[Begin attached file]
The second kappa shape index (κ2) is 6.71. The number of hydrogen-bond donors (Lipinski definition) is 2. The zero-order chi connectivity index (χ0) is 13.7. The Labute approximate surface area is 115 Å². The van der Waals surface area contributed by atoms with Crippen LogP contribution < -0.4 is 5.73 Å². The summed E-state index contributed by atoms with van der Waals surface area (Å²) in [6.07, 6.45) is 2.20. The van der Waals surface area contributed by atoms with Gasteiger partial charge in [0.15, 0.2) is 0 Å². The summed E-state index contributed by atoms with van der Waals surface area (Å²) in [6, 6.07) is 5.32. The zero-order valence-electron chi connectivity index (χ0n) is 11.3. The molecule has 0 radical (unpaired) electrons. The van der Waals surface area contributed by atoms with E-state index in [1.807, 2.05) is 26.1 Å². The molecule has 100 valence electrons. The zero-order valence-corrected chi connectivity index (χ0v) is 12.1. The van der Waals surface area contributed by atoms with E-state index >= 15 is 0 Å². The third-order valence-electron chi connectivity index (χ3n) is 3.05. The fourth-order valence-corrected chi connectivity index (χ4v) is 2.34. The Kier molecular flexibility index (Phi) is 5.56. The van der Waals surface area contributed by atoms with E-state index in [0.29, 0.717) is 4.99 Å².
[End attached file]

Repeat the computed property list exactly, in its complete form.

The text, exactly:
The second kappa shape index (κ2) is 6.71. The number of hydrogen-bond donors (Lipinski definition) is 2. The zero-order chi connectivity index (χ0) is 13.7. The Labute approximate surface area is 115 Å². The van der Waals surface area contributed by atoms with Crippen LogP contribution < -0.4 is 5.73 Å². The summed E-state index contributed by atoms with van der Waals surface area (Å²) in [6.07, 6.45) is 2.20. The van der Waals surface area contributed by atoms with Gasteiger partial charge in [0.15, 0.2) is 0 Å². The summed E-state index contributed by atoms with van der Waals surface area (Å²) in [6, 6.07) is 5.32. The zero-order valence-electron chi connectivity index (χ0n) is 11.3. The molecule has 0 radical (unpaired) electrons. The van der Waals surface area contributed by atoms with E-state index in [1.807, 2.05) is 26.1 Å². The molecule has 100 valence electrons. The zero-order valence-corrected chi connectivity index (χ0v) is 12.1. The van der Waals surface area contributed by atoms with E-state index >= 15 is 0 Å². The third-order valence-electron chi connectivity index (χ3n) is 3.05. The fourth-order valence-corrected chi connectivity index (χ4v) is 2.34. The Kier molecular flexibility index (Phi) is 5.56. The van der Waals surface area contributed by atoms with E-state index in [0.29, 0.717) is 4.99 Å².